With elections less than a month away, Iraq's would-be politicians are getting a crash course in one of democracy's least glamorous features: preelection backroom haggling.
As the deadline looms for submitting party slates to Iraq's electoral commission, Iraqi candidates are vying for plum positions on the all-important lists, which will determine who gets a seat in Iraq's new national parliament.
In a sense, these backroom bargains are the elections before the elections, pitting big players - mainly well-organized former exiles - against more-popular homegrown leaders, including top Shiite figures, the real king-makers in the process.
"The election is like an exam," says Sheikh Fatih Kashif al-Ghitta, a Shiite cleric from a prominent Najaf political family. "[It] will show who really has a base of popular support and who is a fake; who has religious authority and who does not. It will clarify many things."
Each group draws up a list of candidates, ranked first to last.
The total votes each party receives will determine how many seats it gets in Iraq's National Assembly. Because seats are doled out in the same order as the list, highly placed candidates are more likely to get a seat.
Every third candidate must be a woman, in order to avoid parties putting all the women at the bottom of the list, a typical maneuver in some countries with gender quotas.
Voters won't have to sift through hundreds of names at the ballot box; rather, they'll see parties' names and logos.
So far, about 238 "parties" - something of a misnomer, since informal groups and even individuals are free to run - have signed up for the elections. On Nov. 28, the election commission extended the deadline for the parties to submit their slates until Dec. 10 (Dec. 5 in provincial offices), adding to the intense speculation over what party lists will emerge.
The extension buys time for the interim government to woo Sunni opposition groups, many of whom have declared a boycott of the elections. If Sunnis sit out the elections, the new government's legitimacy could suffer. It's too late for Sunnis to sign up their own parties, but if prominent Sunnis could be talked into signing onto other lists, it would help the election's legitimacy.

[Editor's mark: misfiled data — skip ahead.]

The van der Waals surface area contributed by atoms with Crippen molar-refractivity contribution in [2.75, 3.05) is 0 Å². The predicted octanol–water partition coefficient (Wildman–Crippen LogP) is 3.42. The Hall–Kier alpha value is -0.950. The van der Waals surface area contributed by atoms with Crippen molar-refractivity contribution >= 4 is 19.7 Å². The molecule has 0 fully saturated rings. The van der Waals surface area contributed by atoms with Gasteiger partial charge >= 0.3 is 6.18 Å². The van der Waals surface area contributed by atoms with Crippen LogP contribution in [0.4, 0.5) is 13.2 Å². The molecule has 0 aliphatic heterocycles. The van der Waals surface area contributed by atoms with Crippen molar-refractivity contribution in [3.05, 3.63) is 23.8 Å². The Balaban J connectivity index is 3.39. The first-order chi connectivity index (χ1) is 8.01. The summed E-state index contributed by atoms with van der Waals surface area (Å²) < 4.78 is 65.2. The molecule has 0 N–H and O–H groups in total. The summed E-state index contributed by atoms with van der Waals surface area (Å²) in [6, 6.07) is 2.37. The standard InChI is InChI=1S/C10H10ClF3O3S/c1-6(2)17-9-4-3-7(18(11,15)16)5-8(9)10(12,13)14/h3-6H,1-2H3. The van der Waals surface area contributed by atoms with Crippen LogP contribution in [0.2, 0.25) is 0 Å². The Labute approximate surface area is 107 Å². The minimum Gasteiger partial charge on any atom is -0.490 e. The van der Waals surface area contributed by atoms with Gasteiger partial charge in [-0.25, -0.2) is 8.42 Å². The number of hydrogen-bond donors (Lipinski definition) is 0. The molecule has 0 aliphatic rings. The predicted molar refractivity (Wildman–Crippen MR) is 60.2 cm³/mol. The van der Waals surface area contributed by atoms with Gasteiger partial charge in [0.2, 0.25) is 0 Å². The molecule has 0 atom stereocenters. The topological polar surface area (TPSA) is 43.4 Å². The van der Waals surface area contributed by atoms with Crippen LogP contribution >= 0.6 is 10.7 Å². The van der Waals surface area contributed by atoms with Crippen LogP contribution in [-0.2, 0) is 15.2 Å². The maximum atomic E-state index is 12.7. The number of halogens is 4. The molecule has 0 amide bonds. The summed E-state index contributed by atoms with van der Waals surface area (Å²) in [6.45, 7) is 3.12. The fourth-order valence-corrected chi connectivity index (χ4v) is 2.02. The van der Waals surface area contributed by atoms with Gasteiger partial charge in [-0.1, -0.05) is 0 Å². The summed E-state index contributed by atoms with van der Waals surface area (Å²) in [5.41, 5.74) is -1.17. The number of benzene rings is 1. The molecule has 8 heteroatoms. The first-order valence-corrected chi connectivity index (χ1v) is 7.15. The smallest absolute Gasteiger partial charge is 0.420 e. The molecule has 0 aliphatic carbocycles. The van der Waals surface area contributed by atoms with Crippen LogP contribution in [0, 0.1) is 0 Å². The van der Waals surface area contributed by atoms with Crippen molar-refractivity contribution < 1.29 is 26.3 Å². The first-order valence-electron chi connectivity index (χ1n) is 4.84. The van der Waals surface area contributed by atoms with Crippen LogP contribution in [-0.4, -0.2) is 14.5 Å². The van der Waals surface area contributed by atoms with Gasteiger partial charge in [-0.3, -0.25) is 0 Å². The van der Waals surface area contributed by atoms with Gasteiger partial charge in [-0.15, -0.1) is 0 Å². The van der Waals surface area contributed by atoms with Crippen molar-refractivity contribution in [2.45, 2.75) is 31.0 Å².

The delay is also likely to help lesser-known candidates, many of whom are still negotiating with larger groups for better placement on the lists. Many smaller groups, especially homegrown Iraqi groups, are using the extra time to reach out to larger, more established political parties.
For most candidates, the best way to win a seat is to gain a top slot on a powerful party's list.
"It's very important for the independents to marry other lists," said Muhammad Kadhim Obeidi, an administrator in the Iraqi Democratic Congress, an umbrella group of 200-odd smaller parties and individual candidates. "The individuals have to band together. Because once they get their seats, they cannot accomplish anything without negotiation."
But aligning themselves with a powerful group can also hurt smaller players: the bigger and more powerful the group, the greater the chance it might stick the small group's candidates at the bottom of its list, decreasing their chances of getting any seats.
The hottest ticket in town is the main Shiite slate, which is endorsed by Shiite Grand Ayatollah Ali al-Sistani, Iraq's foremost religious authority and kingmaker.
Ayatollah Sistani insisted that Iraq's Shiite majority, long suppressed by the Sunni minority and eager to take power, form a unified slate that will almost certainly have the maximum of 275 candidates.
But Moqtada al-Sadr, the Shiite clergy's enfant terrible, is reportedly causing an uproar by insisting that some names be thrown off the unified Shiite list.
He's also demanding top billing, above former Governing Council members Ibrahim Jafari and Abdul Aziz al-Hakim, both former exiles. "Moqtada argues that he is better known and more popular than all of them," says Mr. Ghitta.
The Shiite Political Council, headed by onetime Pentagon favorite Ahmed Chalabi, is aligning itself with Mr. Sadr. But Chalabi, a secular Shiite, is not considered a major player by most Iraqi analysts. "Ahmed Chalabi is making his last effort to get somebody to support him, and I think that with the reelection of Mr. Bush, he has lost his last hope," said Jawad.
In Kurdistan, the longtime dominance of two major Kurdish political parties, the Patriotic Union of Kurdistan and the Kurdistan Democratic Party, leaves prospects for independents grimmer than in other parts of Iraq. On Wednesday, the two parties crushed any hopes of a real referendum on their popularity by announcing that they would merge into one party list.
"This election will be very weak - it will be like a questionnaire, not an election," says Shwan Mahmood, political editor of the independent newspaper Hawlati.
"These parties ...do not play the democratic game. So if they have one list, they will not let any independents get very far," he says. "We can look at Iraqi politics as a closed circle. Anybody who is outside this circle will lose - they won't gain anything from this election."
But some small-party candidates remain cautiously optimistic - at least until the party slates are announced.
"Usually, there are considerable pressures against independents in Kurdistan," says Qadir Aziz, Secretary-General of the Kurdistan Workers Party, weighing his words carefully. "But when we see that there are so many international monitors, we hope that things will be better this time."